Three-quarters of builders have seen the price of skips rise over the past 12 months, according to research from the Federation of Master Builders (FMB).
And nearly two-thirds of builders have had to pass skip price increases on to clients – the average cost of an eight-yard skip has gone up by £24 meaning an additional £360 for the average house extension.
The widely-reported hike in diesel prices is also starting to bite and is affecting construction firms, with more than one in 10 turning down jobs they would normally have accepted as they are too far away.
Commenting on the research, Brian Berry, Chief Executive of the FMB, said: “The increase in the price of skips and diesel is bad news for builders and home owners alike. Nearly two-thirds of builders have had to pass skip price increases on to clients and a fifth have had to pass on diesel price rises. This has made home improvement projects more expensive for home owners. What’s more, the impact of the rising price of skips could have an impact on our communities through a rise in fly-tipping. No matter how much the price of skips might increase, there is never any excuse for fly-tipping and any individuals found doing so should be severely reprimanded. In 2016 and 2017, more than one million incidences of fly-tipping were dealt with by councils in England and the last thing anyone wants is for this number to increase.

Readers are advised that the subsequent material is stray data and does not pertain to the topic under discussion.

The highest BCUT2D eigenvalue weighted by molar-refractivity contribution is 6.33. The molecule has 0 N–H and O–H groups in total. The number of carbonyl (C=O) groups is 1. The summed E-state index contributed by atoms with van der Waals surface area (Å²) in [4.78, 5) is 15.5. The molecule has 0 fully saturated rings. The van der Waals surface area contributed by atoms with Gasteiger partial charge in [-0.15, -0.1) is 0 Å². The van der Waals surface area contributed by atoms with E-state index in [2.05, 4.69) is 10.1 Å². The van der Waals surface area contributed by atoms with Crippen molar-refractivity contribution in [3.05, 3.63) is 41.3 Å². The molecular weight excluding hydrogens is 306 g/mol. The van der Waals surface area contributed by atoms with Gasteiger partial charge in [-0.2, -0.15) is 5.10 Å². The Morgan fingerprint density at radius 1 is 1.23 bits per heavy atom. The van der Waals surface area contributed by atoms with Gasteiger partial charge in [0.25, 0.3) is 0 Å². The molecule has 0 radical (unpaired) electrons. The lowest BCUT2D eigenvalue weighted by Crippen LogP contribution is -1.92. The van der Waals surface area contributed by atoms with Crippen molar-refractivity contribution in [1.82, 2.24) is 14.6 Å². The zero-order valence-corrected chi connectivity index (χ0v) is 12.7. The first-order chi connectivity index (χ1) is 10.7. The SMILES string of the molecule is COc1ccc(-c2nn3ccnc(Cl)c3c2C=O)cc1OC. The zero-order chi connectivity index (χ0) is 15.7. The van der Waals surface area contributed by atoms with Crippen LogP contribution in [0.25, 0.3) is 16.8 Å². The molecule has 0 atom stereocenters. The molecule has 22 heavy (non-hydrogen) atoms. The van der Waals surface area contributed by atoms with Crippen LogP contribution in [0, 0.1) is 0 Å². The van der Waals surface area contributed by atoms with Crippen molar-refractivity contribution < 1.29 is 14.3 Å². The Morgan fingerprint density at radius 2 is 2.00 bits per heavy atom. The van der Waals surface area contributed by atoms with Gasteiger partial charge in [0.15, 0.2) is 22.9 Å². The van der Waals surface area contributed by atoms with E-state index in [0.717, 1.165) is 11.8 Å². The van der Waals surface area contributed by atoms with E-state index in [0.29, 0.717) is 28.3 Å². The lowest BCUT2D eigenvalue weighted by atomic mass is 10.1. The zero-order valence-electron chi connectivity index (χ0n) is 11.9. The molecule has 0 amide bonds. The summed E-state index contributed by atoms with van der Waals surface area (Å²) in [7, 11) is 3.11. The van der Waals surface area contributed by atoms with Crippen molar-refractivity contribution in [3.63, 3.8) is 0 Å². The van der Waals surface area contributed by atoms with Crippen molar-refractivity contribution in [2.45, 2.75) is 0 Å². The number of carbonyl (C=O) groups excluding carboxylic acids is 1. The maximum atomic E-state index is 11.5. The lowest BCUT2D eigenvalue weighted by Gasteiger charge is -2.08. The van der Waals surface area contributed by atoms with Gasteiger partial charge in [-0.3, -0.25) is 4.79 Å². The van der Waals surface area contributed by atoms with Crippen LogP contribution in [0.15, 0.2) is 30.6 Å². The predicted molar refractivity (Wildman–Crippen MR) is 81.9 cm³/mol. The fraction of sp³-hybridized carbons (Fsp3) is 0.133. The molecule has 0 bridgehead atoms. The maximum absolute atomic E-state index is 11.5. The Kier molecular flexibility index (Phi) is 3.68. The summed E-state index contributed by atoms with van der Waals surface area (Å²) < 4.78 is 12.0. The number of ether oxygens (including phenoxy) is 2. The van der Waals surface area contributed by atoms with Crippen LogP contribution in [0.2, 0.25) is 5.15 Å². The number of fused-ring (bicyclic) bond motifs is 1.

“The increase in the price of skips and diesel have come at a bad time for the UK’s builders. The cost of doing business is rising more generally for construction firms. Wages and salaries are all rocketing because of the ever-worsening skills shortages in construction. What’s more, material prices have been rising because of the depreciation of sterling following the EU referendum. Looking ahead, material prices are expected to cause an even bigger headache going forward, with recent research from the FMB showing that almost 90 percent of builders believe that material prices will rise in the next six months. We are advising builders to price jobs and draft contracts with this plethora of price rises in mind to avoid a further squeeze on already razor thin margins.”